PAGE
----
Gmail Labs is “Make What You Can Sell” on Steroids
Google’s recent introduction of Gmail Labs takes it’s already developed perpetual beta approach a step further.
Gmail Labs is a way for Google to take ideas that aren’t quite ready for prime time as well as ideas that wouldn’t normally be picked and let Gmail users decide whether they’re good (and should be further developed) or not (and should be dropped).
Perpetual beta, is a term used to describe software or a system that never leaves the development stage of beta. It’s often used by developers in order to allow them to constantly release new features that may not be fully tested. The term represents one of Web2.0 key application development practices to “release early and release often”.
By adopting this approach of treating users as co-developers, Google significantly reduces development risk and costs. Many product development decisions are based on user feedback and help Google “make what it can sell”.
I’m the first to say that quotes are a great way to offer recipients of your emails a peek into who you are and what you believe in. But, an irrelevant or inappropriate, randomly selected quote can do more harm than good. Imagine a vegan signing with this quote by Homer Simpson: “If God didn’t want us to eat animals, why did he make them out of meat?”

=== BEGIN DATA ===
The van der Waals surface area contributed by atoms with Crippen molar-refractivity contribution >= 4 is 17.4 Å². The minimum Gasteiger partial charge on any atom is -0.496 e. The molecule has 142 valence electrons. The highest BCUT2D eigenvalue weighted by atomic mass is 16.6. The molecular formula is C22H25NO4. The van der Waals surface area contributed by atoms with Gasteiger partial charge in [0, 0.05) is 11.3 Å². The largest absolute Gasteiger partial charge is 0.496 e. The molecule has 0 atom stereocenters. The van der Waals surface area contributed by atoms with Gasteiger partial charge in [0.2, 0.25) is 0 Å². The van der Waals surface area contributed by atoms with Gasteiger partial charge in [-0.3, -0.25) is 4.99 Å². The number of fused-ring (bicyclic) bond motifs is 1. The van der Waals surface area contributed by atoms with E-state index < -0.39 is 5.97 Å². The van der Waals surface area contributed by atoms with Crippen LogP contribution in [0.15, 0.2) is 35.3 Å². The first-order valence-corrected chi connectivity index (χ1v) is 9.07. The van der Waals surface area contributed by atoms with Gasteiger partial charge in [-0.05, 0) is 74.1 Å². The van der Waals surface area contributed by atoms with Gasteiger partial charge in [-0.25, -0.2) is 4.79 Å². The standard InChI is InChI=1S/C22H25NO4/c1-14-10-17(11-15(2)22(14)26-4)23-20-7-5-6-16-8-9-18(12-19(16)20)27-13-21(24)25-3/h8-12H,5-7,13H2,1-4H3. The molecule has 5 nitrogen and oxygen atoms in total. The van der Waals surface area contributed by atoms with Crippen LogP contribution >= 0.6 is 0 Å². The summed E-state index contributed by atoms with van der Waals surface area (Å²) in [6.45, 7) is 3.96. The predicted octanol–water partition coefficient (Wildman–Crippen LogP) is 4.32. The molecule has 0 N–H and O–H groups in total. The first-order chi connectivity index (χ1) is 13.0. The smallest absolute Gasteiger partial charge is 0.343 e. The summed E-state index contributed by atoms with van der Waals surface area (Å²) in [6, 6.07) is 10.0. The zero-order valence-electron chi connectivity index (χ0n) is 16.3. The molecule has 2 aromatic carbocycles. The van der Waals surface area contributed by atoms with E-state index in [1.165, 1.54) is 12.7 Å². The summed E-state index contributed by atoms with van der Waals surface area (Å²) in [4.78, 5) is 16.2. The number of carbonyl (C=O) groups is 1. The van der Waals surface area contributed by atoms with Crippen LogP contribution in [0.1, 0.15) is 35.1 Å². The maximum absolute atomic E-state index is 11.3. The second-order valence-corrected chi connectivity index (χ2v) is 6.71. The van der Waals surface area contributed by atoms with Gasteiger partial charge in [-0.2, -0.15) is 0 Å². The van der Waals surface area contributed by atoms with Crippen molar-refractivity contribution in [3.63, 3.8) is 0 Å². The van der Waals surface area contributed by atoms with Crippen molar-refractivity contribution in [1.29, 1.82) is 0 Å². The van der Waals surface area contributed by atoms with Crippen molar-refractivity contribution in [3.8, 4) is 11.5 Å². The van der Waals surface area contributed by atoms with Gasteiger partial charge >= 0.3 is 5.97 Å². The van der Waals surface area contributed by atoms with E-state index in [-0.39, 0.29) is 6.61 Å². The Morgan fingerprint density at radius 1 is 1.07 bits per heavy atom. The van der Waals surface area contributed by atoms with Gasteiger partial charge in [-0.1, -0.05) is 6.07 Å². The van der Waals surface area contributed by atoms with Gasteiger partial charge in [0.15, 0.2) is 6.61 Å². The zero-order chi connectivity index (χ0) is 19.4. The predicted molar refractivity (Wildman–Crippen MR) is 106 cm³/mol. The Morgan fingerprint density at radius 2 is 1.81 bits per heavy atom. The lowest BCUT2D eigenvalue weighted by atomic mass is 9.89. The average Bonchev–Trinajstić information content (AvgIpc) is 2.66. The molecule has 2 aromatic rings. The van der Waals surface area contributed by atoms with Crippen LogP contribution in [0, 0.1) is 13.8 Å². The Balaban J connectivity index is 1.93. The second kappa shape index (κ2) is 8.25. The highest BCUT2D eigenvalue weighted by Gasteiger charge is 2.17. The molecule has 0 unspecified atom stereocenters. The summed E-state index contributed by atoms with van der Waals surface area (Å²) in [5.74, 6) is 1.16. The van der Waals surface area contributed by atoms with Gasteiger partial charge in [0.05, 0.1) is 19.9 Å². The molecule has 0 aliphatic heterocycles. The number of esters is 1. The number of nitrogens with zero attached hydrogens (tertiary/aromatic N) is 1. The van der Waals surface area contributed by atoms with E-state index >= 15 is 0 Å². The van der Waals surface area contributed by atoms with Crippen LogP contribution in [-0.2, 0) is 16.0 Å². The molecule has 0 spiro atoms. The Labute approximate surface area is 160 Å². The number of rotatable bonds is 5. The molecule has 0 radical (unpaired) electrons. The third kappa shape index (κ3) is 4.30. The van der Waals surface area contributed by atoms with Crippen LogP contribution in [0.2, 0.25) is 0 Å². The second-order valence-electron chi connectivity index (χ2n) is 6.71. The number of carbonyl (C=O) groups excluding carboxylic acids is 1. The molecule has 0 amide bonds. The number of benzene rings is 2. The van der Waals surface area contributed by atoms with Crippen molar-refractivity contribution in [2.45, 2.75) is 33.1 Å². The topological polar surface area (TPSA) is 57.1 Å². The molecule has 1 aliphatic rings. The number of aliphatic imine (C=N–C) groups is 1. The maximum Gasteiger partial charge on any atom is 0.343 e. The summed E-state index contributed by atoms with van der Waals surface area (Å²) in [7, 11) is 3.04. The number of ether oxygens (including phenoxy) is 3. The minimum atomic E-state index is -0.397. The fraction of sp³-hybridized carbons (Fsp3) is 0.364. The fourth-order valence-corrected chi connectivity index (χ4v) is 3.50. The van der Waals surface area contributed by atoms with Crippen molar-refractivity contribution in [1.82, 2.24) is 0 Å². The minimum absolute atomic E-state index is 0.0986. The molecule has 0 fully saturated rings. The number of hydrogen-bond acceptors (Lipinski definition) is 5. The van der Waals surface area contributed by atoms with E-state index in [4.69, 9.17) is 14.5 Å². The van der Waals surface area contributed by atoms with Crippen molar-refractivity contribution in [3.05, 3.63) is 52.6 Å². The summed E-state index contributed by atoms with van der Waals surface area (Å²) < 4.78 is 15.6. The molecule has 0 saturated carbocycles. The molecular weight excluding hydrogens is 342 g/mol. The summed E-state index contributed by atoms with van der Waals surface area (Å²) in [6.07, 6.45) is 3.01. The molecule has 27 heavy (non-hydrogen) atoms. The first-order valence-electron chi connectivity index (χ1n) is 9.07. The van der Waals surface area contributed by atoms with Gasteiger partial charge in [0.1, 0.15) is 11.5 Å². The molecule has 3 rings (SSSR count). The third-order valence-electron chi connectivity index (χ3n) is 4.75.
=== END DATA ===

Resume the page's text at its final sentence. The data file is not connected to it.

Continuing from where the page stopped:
A quote that’s hilarious to some, isn’t that funny to others… What is funny though, or not, is that countless jokes that made only me laugh, and remarks that backfired, still haven’t taught me that lesson.
Sure enough, following the launch of Gmail Labs, many requests for better quotes feeds for the “Random Signature” feature have been posted. We heard the call and now, instead of the default quotes feed, you can use QuotesDaddy’s customized quotes feeds by any tag, author or best, your own personal favorite quotes.
The other thing that currently still holds many users from using Gmail Labs Random Signature is that the quote + author is limited to 96 characters. Even for the most succinct authors that’s not enough and the quote ends up being automatically truncated half way thr…